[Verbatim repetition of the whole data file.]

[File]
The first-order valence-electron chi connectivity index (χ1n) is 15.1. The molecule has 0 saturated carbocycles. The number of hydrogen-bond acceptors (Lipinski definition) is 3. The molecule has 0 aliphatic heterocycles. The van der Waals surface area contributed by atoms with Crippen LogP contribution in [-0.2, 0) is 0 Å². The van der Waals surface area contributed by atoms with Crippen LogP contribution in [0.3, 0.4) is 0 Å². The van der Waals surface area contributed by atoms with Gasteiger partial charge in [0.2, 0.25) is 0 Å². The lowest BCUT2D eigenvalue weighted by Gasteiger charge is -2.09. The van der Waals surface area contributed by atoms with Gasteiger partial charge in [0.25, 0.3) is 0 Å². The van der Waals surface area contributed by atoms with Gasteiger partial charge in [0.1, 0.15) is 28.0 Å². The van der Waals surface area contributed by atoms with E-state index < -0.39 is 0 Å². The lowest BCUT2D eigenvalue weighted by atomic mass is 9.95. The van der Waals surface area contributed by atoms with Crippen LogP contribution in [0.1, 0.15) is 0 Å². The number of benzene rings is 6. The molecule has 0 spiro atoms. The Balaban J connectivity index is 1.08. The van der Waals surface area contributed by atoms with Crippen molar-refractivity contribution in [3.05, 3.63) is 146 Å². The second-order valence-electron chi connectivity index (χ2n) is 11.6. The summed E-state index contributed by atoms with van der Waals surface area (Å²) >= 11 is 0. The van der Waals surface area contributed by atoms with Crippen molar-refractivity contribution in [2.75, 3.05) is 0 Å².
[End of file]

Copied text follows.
The first-order valence-electron chi connectivity index (χ1n) is 15.1. The molecule has 0 saturated carbocycles. The number of hydrogen-bond acceptors (Lipinski definition) is 3. The molecule has 0 aliphatic heterocycles. The van der Waals surface area contributed by atoms with Crippen LogP contribution in [-0.2, 0) is 0 Å². The van der Waals surface area contributed by atoms with Crippen LogP contribution in [0.3, 0.4) is 0 Å². The van der Waals surface area contributed by atoms with Gasteiger partial charge in [0.2, 0.25) is 0 Å². The lowest BCUT2D eigenvalue weighted by Gasteiger charge is -2.09. The van der Waals surface area contributed by atoms with Gasteiger partial charge in [0.25, 0.3) is 0 Å². The van der Waals surface area contributed by atoms with Gasteiger partial charge in [0.1, 0.15) is 28.0 Å². The van der Waals surface area contributed by atoms with E-state index < -0.39 is 0 Å². The lowest BCUT2D eigenvalue weighted by atomic mass is 9.95. The van der Waals surface area contributed by atoms with Crippen LogP contribution in [0.1, 0.15) is 0 Å². The number of benzene rings is 6. The molecule has 0 spiro atoms. The Balaban J connectivity index is 1.08. The van der Waals surface area contributed by atoms with Crippen molar-refractivity contribution in [3.05, 3.63) is 146 Å². The second-order valence-electron chi connectivity index (χ2n) is 11.6. The summed E-state index contributed by atoms with van der Waals surface area (Å²) >= 11 is 0. The van der Waals surface area contributed by atoms with Crippen molar-refractivity contribution in [2.75, 3.05) is 0 Å².